Europe has long been known as a safer standard for health ingredients and products when compared to the United States, and now, the European Commission has opened a consultation on new genomic techniques (NGTs) to the public--almost guaranteeing there will be controversy.

The European Union has long held an almost-total ban on first-generation genetically modified organisms (GMO). This is controversial, in that it also restricts work with new and more refined/specific gene editing methods that don't involve transgenes insertion from other species. This work, according to many European agribusiness leaders, is necessary to not only make crops more climate resistant but also to ensure food security when looking at the chaos that has come from the Russian invasion of Ukraine.

Stella Kyriakides is the European Commission's Health and Food Safety Commissioner and said that plants obtained with NGTs could be the answer. Kyriakides also said that the safety of the environment and consumers will be the guiding principle in the work.

But not everyone sees the deregulation efforts as good for the climate or the environment. Heike Moldenhauer is the secretary-general of the European non-GMO Industry Association and believes that liberalizing the rules will mean producers will have a near-impossible time keeping genetically modified foods out of their supply chains--even if they're modified with NGTs.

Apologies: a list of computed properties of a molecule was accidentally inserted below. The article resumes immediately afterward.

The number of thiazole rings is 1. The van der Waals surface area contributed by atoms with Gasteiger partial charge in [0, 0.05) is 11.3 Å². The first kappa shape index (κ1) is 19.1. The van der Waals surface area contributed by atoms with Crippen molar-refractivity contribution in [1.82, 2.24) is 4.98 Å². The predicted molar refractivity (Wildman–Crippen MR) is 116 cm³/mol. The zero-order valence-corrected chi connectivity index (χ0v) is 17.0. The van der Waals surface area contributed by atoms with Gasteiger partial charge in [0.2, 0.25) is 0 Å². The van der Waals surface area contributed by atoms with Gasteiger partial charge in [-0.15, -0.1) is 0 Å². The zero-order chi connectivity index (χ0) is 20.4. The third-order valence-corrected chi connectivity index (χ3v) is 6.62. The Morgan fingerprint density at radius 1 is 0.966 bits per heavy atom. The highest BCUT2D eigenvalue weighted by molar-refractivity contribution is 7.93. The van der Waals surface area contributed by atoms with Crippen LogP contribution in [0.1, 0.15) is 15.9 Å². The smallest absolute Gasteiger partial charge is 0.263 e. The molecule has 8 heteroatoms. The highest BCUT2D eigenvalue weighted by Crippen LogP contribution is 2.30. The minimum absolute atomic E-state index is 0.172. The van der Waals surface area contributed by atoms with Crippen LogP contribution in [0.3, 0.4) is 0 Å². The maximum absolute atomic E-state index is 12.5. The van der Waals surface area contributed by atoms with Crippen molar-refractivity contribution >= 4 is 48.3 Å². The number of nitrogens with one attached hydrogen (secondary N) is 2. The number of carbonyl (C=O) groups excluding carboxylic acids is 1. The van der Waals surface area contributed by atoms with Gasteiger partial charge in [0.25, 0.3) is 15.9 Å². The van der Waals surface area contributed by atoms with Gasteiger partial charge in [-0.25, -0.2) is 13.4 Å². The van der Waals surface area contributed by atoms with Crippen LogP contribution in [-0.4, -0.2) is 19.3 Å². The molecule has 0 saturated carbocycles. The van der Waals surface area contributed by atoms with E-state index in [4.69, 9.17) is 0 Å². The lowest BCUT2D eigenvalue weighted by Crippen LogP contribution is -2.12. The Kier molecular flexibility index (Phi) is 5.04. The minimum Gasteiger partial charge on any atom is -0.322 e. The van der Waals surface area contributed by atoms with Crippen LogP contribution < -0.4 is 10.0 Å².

After a landmark 2018 judgment by the Court of Justice of the European Union, the Commission published a study that indicated the strong regulation against GMO work is no longer fit for purpose, in that new genomic techniques have been developed and revolutionized genome editing. The 2018 ruling said that despite much greater precision, new genome editing techniques should still fall into the framework that the first-generation GMOs should.

Still, advocates worrying about climate change and food security argue we need a wake-up call and to do something different as not only may we run out of food but many believe the stringent laws damage European innovation as they are some of the strictest in the world.

The Commission will adopt a proposal for a new legal framework for NGTs in the second quarter of 2023, but it's likely going to trigger a political battle between many groups. With regard to specific countries, the Netherlands is more favorable toward deregulation, as is Spain, while Germany is complicated as new political parties battle over free-market enterprises. Luxembourg opposes the liberal deregulation for the most part, and so do several other smaller EU countries.

We'll watch to see what happens as the US is often decades behind whatever happens in the EU.